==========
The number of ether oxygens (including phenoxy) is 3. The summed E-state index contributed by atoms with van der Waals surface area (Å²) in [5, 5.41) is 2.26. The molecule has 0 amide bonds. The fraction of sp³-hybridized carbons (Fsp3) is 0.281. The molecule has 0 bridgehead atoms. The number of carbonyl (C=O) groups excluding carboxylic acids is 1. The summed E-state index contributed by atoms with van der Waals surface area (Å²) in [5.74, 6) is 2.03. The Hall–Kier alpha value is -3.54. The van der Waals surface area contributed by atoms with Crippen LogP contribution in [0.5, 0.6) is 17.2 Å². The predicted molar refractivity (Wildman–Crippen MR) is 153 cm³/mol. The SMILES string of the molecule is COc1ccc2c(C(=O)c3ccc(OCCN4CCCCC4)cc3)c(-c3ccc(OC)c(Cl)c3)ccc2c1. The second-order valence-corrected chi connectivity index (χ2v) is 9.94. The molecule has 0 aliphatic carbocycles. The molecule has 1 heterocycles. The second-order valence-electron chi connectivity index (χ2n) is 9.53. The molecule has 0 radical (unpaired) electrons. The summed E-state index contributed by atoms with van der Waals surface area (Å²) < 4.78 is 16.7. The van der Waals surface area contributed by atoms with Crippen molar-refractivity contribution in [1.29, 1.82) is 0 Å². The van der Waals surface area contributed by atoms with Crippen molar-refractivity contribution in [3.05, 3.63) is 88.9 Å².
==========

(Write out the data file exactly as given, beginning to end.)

The number of ether oxygens (including phenoxy) is 3. The summed E-state index contributed by atoms with van der Waals surface area (Å²) in [5, 5.41) is 2.26. The molecule has 0 amide bonds. The fraction of sp³-hybridized carbons (Fsp3) is 0.281. The molecule has 0 bridgehead atoms. The number of carbonyl (C=O) groups excluding carboxylic acids is 1. The summed E-state index contributed by atoms with van der Waals surface area (Å²) in [5.74, 6) is 2.03. The Hall–Kier alpha value is -3.54. The van der Waals surface area contributed by atoms with Crippen LogP contribution in [0.5, 0.6) is 17.2 Å². The predicted molar refractivity (Wildman–Crippen MR) is 153 cm³/mol. The SMILES string of the molecule is COc1ccc2c(C(=O)c3ccc(OCCN4CCCCC4)cc3)c(-c3ccc(OC)c(Cl)c3)ccc2c1. The second-order valence-corrected chi connectivity index (χ2v) is 9.94. The molecule has 0 aliphatic carbocycles. The molecule has 1 heterocycles. The second-order valence-electron chi connectivity index (χ2n) is 9.53. The molecule has 0 radical (unpaired) electrons. The summed E-state index contributed by atoms with van der Waals surface area (Å²) < 4.78 is 16.7. The van der Waals surface area contributed by atoms with Crippen molar-refractivity contribution in [1.29, 1.82) is 0 Å². The van der Waals surface area contributed by atoms with Crippen molar-refractivity contribution in [3.05, 3.63) is 88.9 Å².